from the We're-all-doomed dept.
The author postulates that the cloud will automate away low-level IT jobs, comparing the situation to automation in manufacturing.
I've been saying for awhile now that we're getting close to a crisis point in the IT world. The mid-tier IT worker is in imminent danger of being automated out of existence, and just like with the vanished factory jobs of the last 30 years, nobody wants to admit it's happening until it's too late.
[...] So how do you know if your job is going to disappear into the cloud? You don't really need me to tell you. You already feel it in your bones. Repetition is a sure warning sign. If you're building the same integrations, patching the same servers over and over again every day, congratulations – you've already become a robot. It's only a matter of time before a small shell script makes it official.
The solution is simple, but not easy: you simply must keep moving. If you don't know how to code, learn - like planting a tree, the best time to start was ten years ago, but the second best time is now. If your technical competence is ten years out of date, don't cling to your hard-won kingdom of decaying knowledge and sabotage any attempts at change: get out and pick up a certification, attend a meetup, something. Anything. At the end of the day, we're all self-taught engineers.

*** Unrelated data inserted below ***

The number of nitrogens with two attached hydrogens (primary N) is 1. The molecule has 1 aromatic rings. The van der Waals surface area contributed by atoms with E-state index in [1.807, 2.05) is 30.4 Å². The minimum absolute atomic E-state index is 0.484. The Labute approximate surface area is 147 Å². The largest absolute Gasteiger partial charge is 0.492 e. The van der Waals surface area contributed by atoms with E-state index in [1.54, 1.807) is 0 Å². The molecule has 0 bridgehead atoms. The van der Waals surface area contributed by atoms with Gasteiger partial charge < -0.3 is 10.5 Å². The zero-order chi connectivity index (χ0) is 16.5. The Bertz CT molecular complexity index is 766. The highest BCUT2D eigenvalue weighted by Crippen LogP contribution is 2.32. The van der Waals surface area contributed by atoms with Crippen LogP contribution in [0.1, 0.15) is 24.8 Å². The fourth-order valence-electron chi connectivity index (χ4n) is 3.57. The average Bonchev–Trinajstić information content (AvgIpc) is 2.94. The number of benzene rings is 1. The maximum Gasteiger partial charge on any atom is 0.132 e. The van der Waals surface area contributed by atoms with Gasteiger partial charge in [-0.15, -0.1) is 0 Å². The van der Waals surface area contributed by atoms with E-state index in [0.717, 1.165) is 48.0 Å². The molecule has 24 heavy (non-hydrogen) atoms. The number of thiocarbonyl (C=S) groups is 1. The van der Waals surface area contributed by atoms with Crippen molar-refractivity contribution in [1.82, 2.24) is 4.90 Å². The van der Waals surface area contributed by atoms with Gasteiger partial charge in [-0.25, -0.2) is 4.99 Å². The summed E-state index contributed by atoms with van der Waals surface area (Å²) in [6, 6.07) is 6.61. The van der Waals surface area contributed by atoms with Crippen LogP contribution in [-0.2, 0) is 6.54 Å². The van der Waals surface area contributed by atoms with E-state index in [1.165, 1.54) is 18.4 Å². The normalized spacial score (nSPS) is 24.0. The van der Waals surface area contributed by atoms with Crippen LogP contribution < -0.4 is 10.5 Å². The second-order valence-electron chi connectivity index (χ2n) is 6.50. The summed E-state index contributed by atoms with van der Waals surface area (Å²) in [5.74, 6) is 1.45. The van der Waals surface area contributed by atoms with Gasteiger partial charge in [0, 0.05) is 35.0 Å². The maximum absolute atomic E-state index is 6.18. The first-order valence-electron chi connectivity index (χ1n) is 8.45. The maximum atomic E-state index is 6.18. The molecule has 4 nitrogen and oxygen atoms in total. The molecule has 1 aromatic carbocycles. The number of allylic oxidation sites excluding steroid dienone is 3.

Otherwise, I'll tell you what will happen. The economy will take a small dip, or your department will get re-orged, and you will lose that job as an operations engineer on a legacy SaaS product. You'll look around for a similar job in your area and discover that nobody is hiring people anymore whose skill set is delivering a worse version of what AWS's engineers can do for a fraction of the cost. And by then you won't have the luxury of time to level up your skills.
I'm wondering how I craft an exit from this industry in the next handful of years.